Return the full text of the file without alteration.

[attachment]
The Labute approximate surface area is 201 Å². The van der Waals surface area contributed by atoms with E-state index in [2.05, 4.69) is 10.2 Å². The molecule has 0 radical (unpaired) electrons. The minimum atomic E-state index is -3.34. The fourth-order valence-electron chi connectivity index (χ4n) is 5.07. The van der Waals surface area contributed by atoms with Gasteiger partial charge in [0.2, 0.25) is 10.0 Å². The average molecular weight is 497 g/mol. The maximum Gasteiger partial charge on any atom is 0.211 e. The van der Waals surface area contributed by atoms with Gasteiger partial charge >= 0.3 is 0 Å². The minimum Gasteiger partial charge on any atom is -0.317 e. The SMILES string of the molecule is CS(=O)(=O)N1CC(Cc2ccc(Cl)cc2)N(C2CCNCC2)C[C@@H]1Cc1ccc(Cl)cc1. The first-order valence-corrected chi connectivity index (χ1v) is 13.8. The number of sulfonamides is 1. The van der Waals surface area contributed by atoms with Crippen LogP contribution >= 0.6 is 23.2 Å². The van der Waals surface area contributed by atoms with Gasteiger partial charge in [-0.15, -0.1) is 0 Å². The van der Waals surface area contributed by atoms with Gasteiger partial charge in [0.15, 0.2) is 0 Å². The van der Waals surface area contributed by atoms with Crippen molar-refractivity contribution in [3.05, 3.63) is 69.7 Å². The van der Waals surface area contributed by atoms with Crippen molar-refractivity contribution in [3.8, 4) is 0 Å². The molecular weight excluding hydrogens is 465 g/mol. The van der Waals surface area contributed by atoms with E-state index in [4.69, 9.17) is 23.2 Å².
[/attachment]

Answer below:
The Labute approximate surface area is 201 Å². The van der Waals surface area contributed by atoms with E-state index in [2.05, 4.69) is 10.2 Å². The molecule has 0 radical (unpaired) electrons. The minimum atomic E-state index is -3.34. The fourth-order valence-electron chi connectivity index (χ4n) is 5.07. The van der Waals surface area contributed by atoms with Gasteiger partial charge in [0.2, 0.25) is 10.0 Å². The average molecular weight is 497 g/mol. The maximum Gasteiger partial charge on any atom is 0.211 e. The van der Waals surface area contributed by atoms with Gasteiger partial charge >= 0.3 is 0 Å². The minimum Gasteiger partial charge on any atom is -0.317 e. The SMILES string of the molecule is CS(=O)(=O)N1CC(Cc2ccc(Cl)cc2)N(C2CCNCC2)C[C@@H]1Cc1ccc(Cl)cc1. The first-order valence-corrected chi connectivity index (χ1v) is 13.8. The number of sulfonamides is 1. The van der Waals surface area contributed by atoms with Crippen LogP contribution >= 0.6 is 23.2 Å². The van der Waals surface area contributed by atoms with Gasteiger partial charge in [-0.15, -0.1) is 0 Å². The van der Waals surface area contributed by atoms with Gasteiger partial charge in [0.15, 0.2) is 0 Å². The van der Waals surface area contributed by atoms with Crippen molar-refractivity contribution in [3.05, 3.63) is 69.7 Å². The van der Waals surface area contributed by atoms with Crippen molar-refractivity contribution in [3.8, 4) is 0 Å². The molecular weight excluding hydrogens is 465 g/mol. The van der Waals surface area contributed by atoms with E-state index in [4.69, 9.17) is 23.2 Å².